For a locally convex space $ E $ the following conditions are equivalent: 1) $ E $ is nuclear; 2) $ E $ has a basis $ \mathfrak B $ of convex circled neighbourhoods of zero such that for any $ U \in \mathfrak B $ the canonical mapping $ E \rightarrow {E _ {U} } hat $ is a nuclear operator; 3) the mapping $ E \rightarrow {E _ {U} } hat $ is nuclear for any convex circled neighbourhood $ U $ of zero in $ E $; and 4) every convex circled neighbourhood $ U $ of zero in $ E $ contains another such neighbourhood of zero, $ V $, such that the canonical mapping $ {E _ {V} } hat \rightarrow {E _ {U} } hat $ is nuclear.

Let $ E $ be a nuclear space. For any neighbourhood $ U $ of zero in $ E $ and for any $ q $ such that $ 1 \leq q \leq \infty $ there is a convex circled neighbourhood $ V \subset U $ for which $ E _ {V} $ is (norm) isomorphic to a subspace of the space $ l _ {q} $ of sequences with summable $ q $- th powers. Thus, $ E $ coincides with a subspace of the projective limit of a family of spaces isomorphic to $ l _ {q} $. In particular (the case $ q = 2 $), in any nuclear space $ E $ there is a basis of neighbourhoods of zero $ \{ U _ \alpha \} $ such that all the spaces $ {E _ {U _ \alpha } } hat $ are Hilbert spaces; thus, $ E $ is Hilbertian, that is, the topology in $ E $ can be generated by a family of semi-norms each of which is obtained from a certain non-negative definite Hermitian form on $ E \times E $. Any complete nuclear space is isomorphic to the projective limit of a family of Hilbert spaces. A space $ E $ of type $ ( {\mathcal F} ) $ is nuclear if and only if it can be represented as the projective limit $ E = \lim\limits _ \leftarrow g _ {mn} H _ {n} $ of a countable family of Hilbert spaces $ H _ {n} $, such that the $ g _ {mn} $ are nuclear operators (or, at least, Hilbert–Schmidt operators, cf. Hilbert–Schmidt operator) for $ m < n $.

Bases in nuclear spaces.

In a nuclear space every equicontinuous basis is absolute. In a space of type $ ( {\mathcal F} ) $ any countable basis (even if weak) is an equicontinuous Schauder basis (cf. Basis), so that in a nuclear space of type $ ( {\mathcal F} ) $ any basis is absolute (in particular, unconditional). A similar result holds for complete nuclear spaces of type $ ( {\mathcal D} {\mathcal F} ) $, and for all nuclear spaces for which the closed-graph theorem holds. A quotient space of a nuclear space of type $ ( {\mathcal F} ) $ with a basis does not necessarily have a basis (see [4], [5], [6]).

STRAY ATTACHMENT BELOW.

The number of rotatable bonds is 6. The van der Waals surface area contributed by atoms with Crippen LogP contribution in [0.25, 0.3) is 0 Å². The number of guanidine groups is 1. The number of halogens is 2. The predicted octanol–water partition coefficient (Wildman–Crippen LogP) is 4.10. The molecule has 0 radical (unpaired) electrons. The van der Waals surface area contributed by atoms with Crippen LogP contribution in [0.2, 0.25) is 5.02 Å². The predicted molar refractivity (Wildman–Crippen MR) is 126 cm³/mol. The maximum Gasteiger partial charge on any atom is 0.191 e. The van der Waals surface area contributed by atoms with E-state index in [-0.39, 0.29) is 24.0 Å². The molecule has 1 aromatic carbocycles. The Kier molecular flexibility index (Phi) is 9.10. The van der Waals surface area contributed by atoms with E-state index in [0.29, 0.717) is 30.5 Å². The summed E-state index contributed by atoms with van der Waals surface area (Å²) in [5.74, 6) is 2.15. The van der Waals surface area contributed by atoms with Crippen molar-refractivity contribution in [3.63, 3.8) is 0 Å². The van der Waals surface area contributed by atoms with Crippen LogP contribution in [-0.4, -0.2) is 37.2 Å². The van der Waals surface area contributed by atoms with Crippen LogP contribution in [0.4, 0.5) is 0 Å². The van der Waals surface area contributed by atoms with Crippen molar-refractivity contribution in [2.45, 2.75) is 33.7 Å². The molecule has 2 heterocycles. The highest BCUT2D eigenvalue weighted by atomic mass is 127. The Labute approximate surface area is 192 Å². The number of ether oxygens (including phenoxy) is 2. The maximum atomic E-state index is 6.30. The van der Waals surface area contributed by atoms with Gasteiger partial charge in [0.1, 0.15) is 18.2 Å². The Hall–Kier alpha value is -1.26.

Let $ E $ be a nuclear space of type $ ( {\mathcal F} ) $. A topology can be defined in $ E $ by a countable system of semi-norms $ x \mapsto \| x \| _ {q} $, $ q = 1, 2 \dots $ where $ \| x \| _ {q} \leq \| x \| _ {q + 1 } $ for all $ x \in E $. If $ E $ has a basis or a continuous norm, then the semi-norms $ \| \cdot \| $ can be taken as norms. Let $ \{ e _ {n} \} $ be a basis in $ E $; then any $ x \in E $ can be expressed as an (absolutely and unconditionally) convergent series

$$ x = \ \sum _ {n = 1 } ^ \infty \xi _ {n} e _ {n} , $$

where the coordinates $ \xi _ {n} $ have the form $ \xi _ {n} = \langle x, x _ {n} ^ \prime \rangle $, and the functionals $ x _ {n} ^ \prime $ form a bi-orthogonal basis in $ E ^ \prime $. $ E $ is isomorphic to the Köthe space $ {\mathcal K} ( a _ {nq} ) $, where $ a _ {nq} = \| e _ {n} \| _ {q} $; under this isomorphism $ x \in E $ goes into the sequence $ \{ \xi _ {n} \} $ of its coordinates. A basis $ \{ f _ {n} \} $ in $ E $ is equivalent to the basis $ \{ e _ {n} \} $( that is, it can be obtained from $ \{ e _ {n} \} $ by an isomorphism) if and only if $ {\mathcal K} ( \| e _ {n} \| _ {q} ) $ and $ {\mathcal K} ( \| f _ {n} \| _ {q} ) $ coincide as sets [4]. A basis $ \{ f _ {n} \} $ is called regular (or proper) if there is a system of norms $ \| \cdot \| _ {q} $ and a permutation $ \sigma $ of indices such that $ \| f _ {\sigma ( n) } \| _ {q} / \| f _ {\sigma ( n) } \| _ {r} $ is monotone decreasing for all $ r \geq q $. If a nuclear space $ E $ of type $ ( {\mathcal F} ) $ has a regular basis, then any two bases in $ E $ are quasi-equivalent (that is, they can be made equivalent by a permutation and a normalization of the elements of one of them). There are other sufficient conditions for all bases in $ E $ to be quasi-equivalent (see [4], [14]). A complete description of the class of nuclear spaces with this property is not known (1984).